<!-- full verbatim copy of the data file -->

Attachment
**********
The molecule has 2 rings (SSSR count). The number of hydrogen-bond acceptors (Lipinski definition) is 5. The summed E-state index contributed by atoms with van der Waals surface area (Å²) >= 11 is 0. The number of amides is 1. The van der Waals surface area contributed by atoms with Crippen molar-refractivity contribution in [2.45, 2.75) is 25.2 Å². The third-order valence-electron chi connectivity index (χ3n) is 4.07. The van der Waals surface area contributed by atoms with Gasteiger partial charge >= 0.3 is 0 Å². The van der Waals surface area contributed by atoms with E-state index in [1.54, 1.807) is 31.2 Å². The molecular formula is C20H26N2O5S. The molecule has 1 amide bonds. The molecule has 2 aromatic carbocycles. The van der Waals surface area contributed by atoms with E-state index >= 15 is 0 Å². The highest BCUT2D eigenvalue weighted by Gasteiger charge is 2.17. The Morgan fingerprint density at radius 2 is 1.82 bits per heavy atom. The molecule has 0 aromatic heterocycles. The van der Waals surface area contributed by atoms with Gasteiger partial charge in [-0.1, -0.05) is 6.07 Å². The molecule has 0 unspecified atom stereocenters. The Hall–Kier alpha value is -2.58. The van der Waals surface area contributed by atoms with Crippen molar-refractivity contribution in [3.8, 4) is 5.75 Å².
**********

The molecule has 2 rings (SSSR count). The number of hydrogen-bond acceptors (Lipinski definition) is 5. The summed E-state index contributed by atoms with van der Waals surface area (Å²) >= 11 is 0. The number of amides is 1. The van der Waals surface area contributed by atoms with Crippen molar-refractivity contribution in [2.45, 2.75) is 25.2 Å². The third-order valence-electron chi connectivity index (χ3n) is 4.07. The van der Waals surface area contributed by atoms with Gasteiger partial charge >= 0.3 is 0 Å². The van der Waals surface area contributed by atoms with E-state index in [1.54, 1.807) is 31.2 Å². The molecular formula is C20H26N2O5S. The molecule has 1 amide bonds. The molecule has 2 aromatic carbocycles. The van der Waals surface area contributed by atoms with E-state index >= 15 is 0 Å². The highest BCUT2D eigenvalue weighted by Gasteiger charge is 2.17. The Morgan fingerprint density at radius 2 is 1.82 bits per heavy atom. The molecule has 0 aromatic heterocycles. The van der Waals surface area contributed by atoms with Gasteiger partial charge in [-0.1, -0.05) is 6.07 Å². The molecule has 0 unspecified atom stereocenters. The Hall–Kier alpha value is -2.58. The van der Waals surface area contributed by atoms with Crippen molar-refractivity contribution in [3.8, 4) is 5.75 Å².